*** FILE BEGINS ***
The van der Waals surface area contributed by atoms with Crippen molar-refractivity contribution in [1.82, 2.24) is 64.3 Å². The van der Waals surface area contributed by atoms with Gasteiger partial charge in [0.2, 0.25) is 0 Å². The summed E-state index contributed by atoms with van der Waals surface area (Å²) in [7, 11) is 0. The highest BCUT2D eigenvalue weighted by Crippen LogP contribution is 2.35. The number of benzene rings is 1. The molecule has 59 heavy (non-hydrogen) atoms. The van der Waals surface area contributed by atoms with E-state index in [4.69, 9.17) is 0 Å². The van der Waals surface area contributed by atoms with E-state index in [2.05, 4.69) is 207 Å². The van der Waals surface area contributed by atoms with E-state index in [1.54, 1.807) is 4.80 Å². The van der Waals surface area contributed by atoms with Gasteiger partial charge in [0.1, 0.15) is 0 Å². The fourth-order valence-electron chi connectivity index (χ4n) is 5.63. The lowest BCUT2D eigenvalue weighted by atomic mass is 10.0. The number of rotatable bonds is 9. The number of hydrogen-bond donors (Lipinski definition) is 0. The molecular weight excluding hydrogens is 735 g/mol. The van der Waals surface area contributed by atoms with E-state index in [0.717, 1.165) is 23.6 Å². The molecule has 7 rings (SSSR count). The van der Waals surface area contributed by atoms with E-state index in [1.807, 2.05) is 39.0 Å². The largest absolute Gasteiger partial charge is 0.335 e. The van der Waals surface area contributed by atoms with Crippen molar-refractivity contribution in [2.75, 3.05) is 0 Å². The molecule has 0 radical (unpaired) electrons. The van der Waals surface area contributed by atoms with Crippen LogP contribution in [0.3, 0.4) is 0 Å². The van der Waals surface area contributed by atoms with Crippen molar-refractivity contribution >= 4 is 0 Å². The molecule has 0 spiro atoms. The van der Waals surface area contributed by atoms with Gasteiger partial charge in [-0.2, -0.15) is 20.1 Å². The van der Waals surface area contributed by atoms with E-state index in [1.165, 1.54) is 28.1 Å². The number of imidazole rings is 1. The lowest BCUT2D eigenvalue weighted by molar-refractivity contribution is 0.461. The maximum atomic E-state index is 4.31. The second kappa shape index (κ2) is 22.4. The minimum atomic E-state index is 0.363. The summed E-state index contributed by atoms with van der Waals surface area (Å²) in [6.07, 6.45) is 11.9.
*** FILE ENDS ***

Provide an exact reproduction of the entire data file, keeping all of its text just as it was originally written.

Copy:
The van der Waals surface area contributed by atoms with Crippen molar-refractivity contribution in [1.82, 2.24) is 64.3 Å². The van der Waals surface area contributed by atoms with Gasteiger partial charge in [0.2, 0.25) is 0 Å². The summed E-state index contributed by atoms with van der Waals surface area (Å²) in [7, 11) is 0. The highest BCUT2D eigenvalue weighted by Crippen LogP contribution is 2.35. The number of benzene rings is 1. The molecule has 59 heavy (non-hydrogen) atoms. The van der Waals surface area contributed by atoms with E-state index in [4.69, 9.17) is 0 Å². The van der Waals surface area contributed by atoms with E-state index in [2.05, 4.69) is 207 Å². The van der Waals surface area contributed by atoms with E-state index in [1.54, 1.807) is 4.80 Å². The van der Waals surface area contributed by atoms with Gasteiger partial charge in [0.1, 0.15) is 0 Å². The fourth-order valence-electron chi connectivity index (χ4n) is 5.63. The lowest BCUT2D eigenvalue weighted by atomic mass is 10.0. The number of rotatable bonds is 9. The number of hydrogen-bond donors (Lipinski definition) is 0. The molecular weight excluding hydrogens is 735 g/mol. The van der Waals surface area contributed by atoms with E-state index in [0.717, 1.165) is 23.6 Å². The molecule has 7 rings (SSSR count). The van der Waals surface area contributed by atoms with E-state index in [1.807, 2.05) is 39.0 Å². The largest absolute Gasteiger partial charge is 0.335 e. The van der Waals surface area contributed by atoms with Crippen molar-refractivity contribution in [2.75, 3.05) is 0 Å². The molecule has 0 radical (unpaired) electrons. The van der Waals surface area contributed by atoms with Crippen LogP contribution in [0.3, 0.4) is 0 Å². The van der Waals surface area contributed by atoms with Crippen molar-refractivity contribution >= 4 is 0 Å². The molecule has 0 spiro atoms. The van der Waals surface area contributed by atoms with Gasteiger partial charge in [-0.2, -0.15) is 20.1 Å². The van der Waals surface area contributed by atoms with E-state index in [1.165, 1.54) is 28.1 Å². The number of imidazole rings is 1. The lowest BCUT2D eigenvalue weighted by molar-refractivity contribution is 0.461. The maximum atomic E-state index is 4.31. The second kappa shape index (κ2) is 22.4. The minimum atomic E-state index is 0.363. The summed E-state index contributed by atoms with van der Waals surface area (Å²) in [6.07, 6.45) is 11.9.